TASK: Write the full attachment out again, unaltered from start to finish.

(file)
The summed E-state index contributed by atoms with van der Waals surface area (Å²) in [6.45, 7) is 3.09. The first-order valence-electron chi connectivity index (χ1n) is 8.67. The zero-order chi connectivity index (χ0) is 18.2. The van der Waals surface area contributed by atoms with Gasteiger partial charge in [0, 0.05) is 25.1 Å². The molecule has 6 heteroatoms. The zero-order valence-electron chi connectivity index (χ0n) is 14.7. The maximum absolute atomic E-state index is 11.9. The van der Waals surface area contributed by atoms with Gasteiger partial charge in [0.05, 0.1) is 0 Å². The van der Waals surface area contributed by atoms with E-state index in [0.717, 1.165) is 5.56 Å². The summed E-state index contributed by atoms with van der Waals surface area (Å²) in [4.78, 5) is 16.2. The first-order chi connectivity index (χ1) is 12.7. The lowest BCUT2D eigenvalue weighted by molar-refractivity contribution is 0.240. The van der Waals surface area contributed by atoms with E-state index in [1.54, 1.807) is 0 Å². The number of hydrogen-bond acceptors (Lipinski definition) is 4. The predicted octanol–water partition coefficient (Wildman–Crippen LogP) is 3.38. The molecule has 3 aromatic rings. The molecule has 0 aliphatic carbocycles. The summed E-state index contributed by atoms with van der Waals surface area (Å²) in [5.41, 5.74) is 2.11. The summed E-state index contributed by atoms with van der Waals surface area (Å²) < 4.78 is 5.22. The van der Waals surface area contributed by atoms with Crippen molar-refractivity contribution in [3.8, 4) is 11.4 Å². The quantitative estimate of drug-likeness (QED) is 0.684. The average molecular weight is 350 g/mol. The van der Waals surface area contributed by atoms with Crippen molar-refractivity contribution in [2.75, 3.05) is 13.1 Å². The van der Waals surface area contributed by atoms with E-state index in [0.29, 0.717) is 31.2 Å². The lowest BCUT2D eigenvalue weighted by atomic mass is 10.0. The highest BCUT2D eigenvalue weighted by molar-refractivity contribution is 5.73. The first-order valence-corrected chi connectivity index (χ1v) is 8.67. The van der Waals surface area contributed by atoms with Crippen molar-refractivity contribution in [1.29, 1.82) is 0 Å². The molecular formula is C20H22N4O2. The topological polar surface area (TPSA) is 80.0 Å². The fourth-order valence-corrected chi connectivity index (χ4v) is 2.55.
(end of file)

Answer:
The summed E-state index contributed by atoms with van der Waals surface area (Å²) in [6.45, 7) is 3.09. The first-order valence-electron chi connectivity index (χ1n) is 8.67. The zero-order chi connectivity index (χ0) is 18.2. The van der Waals surface area contributed by atoms with Gasteiger partial charge in [0, 0.05) is 25.1 Å². The molecule has 6 heteroatoms. The zero-order valence-electron chi connectivity index (χ0n) is 14.7. The maximum absolute atomic E-state index is 11.9. The van der Waals surface area contributed by atoms with Gasteiger partial charge in [0.05, 0.1) is 0 Å². The van der Waals surface area contributed by atoms with E-state index in [0.717, 1.165) is 5.56 Å². The summed E-state index contributed by atoms with van der Waals surface area (Å²) in [4.78, 5) is 16.2. The first-order chi connectivity index (χ1) is 12.7. The lowest BCUT2D eigenvalue weighted by molar-refractivity contribution is 0.240. The van der Waals surface area contributed by atoms with E-state index in [1.54, 1.807) is 0 Å². The number of hydrogen-bond acceptors (Lipinski definition) is 4. The predicted octanol–water partition coefficient (Wildman–Crippen LogP) is 3.38. The molecule has 3 aromatic rings. The molecule has 0 aliphatic carbocycles. The summed E-state index contributed by atoms with van der Waals surface area (Å²) in [5.41, 5.74) is 2.11. The summed E-state index contributed by atoms with van der Waals surface area (Å²) < 4.78 is 5.22. The van der Waals surface area contributed by atoms with Crippen molar-refractivity contribution in [3.8, 4) is 11.4 Å². The quantitative estimate of drug-likeness (QED) is 0.684. The average molecular weight is 350 g/mol. The van der Waals surface area contributed by atoms with Crippen molar-refractivity contribution in [2.75, 3.05) is 13.1 Å². The van der Waals surface area contributed by atoms with E-state index in [0.29, 0.717) is 31.2 Å². The lowest BCUT2D eigenvalue weighted by atomic mass is 10.0. The highest BCUT2D eigenvalue weighted by molar-refractivity contribution is 5.73. The first-order valence-corrected chi connectivity index (χ1v) is 8.67. The van der Waals surface area contributed by atoms with Crippen molar-refractivity contribution in [1.29, 1.82) is 0 Å². The molecular formula is C20H22N4O2. The topological polar surface area (TPSA) is 80.0 Å². The fourth-order valence-corrected chi connectivity index (χ4v) is 2.55.